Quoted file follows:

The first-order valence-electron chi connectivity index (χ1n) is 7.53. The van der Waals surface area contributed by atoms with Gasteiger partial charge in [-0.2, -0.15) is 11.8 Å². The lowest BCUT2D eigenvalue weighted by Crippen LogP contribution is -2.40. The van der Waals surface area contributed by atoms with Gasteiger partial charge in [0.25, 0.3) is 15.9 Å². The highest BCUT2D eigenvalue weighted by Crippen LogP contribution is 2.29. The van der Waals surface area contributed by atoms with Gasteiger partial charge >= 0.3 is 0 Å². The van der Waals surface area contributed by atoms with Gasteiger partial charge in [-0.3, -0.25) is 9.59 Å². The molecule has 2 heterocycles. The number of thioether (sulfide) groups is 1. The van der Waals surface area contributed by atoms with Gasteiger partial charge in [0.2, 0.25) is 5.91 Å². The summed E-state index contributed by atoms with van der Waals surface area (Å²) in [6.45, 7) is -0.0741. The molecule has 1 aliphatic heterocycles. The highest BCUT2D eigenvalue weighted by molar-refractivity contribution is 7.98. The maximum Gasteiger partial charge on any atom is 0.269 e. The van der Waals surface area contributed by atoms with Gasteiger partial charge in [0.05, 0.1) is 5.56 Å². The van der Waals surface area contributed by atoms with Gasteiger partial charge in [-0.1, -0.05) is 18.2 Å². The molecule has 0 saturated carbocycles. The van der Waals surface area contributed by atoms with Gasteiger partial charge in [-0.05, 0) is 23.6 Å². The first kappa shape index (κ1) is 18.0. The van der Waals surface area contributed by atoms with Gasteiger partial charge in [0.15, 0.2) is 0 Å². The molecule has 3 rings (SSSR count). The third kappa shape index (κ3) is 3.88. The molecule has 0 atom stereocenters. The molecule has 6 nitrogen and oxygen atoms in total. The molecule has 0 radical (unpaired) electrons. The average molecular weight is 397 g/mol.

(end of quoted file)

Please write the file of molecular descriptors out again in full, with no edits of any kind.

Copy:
The first-order valence-electron chi connectivity index (χ1n) is 7.53. The van der Waals surface area contributed by atoms with Gasteiger partial charge in [-0.2, -0.15) is 11.8 Å². The lowest BCUT2D eigenvalue weighted by Crippen LogP contribution is -2.40. The van der Waals surface area contributed by atoms with Gasteiger partial charge in [0.25, 0.3) is 15.9 Å². The highest BCUT2D eigenvalue weighted by Crippen LogP contribution is 2.29. The van der Waals surface area contributed by atoms with Gasteiger partial charge >= 0.3 is 0 Å². The van der Waals surface area contributed by atoms with Gasteiger partial charge in [-0.3, -0.25) is 9.59 Å². The molecule has 2 heterocycles. The number of thioether (sulfide) groups is 1. The van der Waals surface area contributed by atoms with Gasteiger partial charge in [0.2, 0.25) is 5.91 Å². The summed E-state index contributed by atoms with van der Waals surface area (Å²) in [6.45, 7) is -0.0741. The molecule has 1 aliphatic heterocycles. The highest BCUT2D eigenvalue weighted by molar-refractivity contribution is 7.98. The maximum Gasteiger partial charge on any atom is 0.269 e. The van der Waals surface area contributed by atoms with Gasteiger partial charge in [0.05, 0.1) is 5.56 Å². The van der Waals surface area contributed by atoms with Gasteiger partial charge in [-0.1, -0.05) is 18.2 Å². The molecule has 0 saturated carbocycles. The van der Waals surface area contributed by atoms with Gasteiger partial charge in [-0.05, 0) is 23.6 Å². The first kappa shape index (κ1) is 18.0. The van der Waals surface area contributed by atoms with Gasteiger partial charge in [0.15, 0.2) is 0 Å². The molecule has 3 rings (SSSR count). The third kappa shape index (κ3) is 3.88. The molecule has 0 atom stereocenters. The molecule has 6 nitrogen and oxygen atoms in total. The molecule has 0 radical (unpaired) electrons. The average molecular weight is 397 g/mol.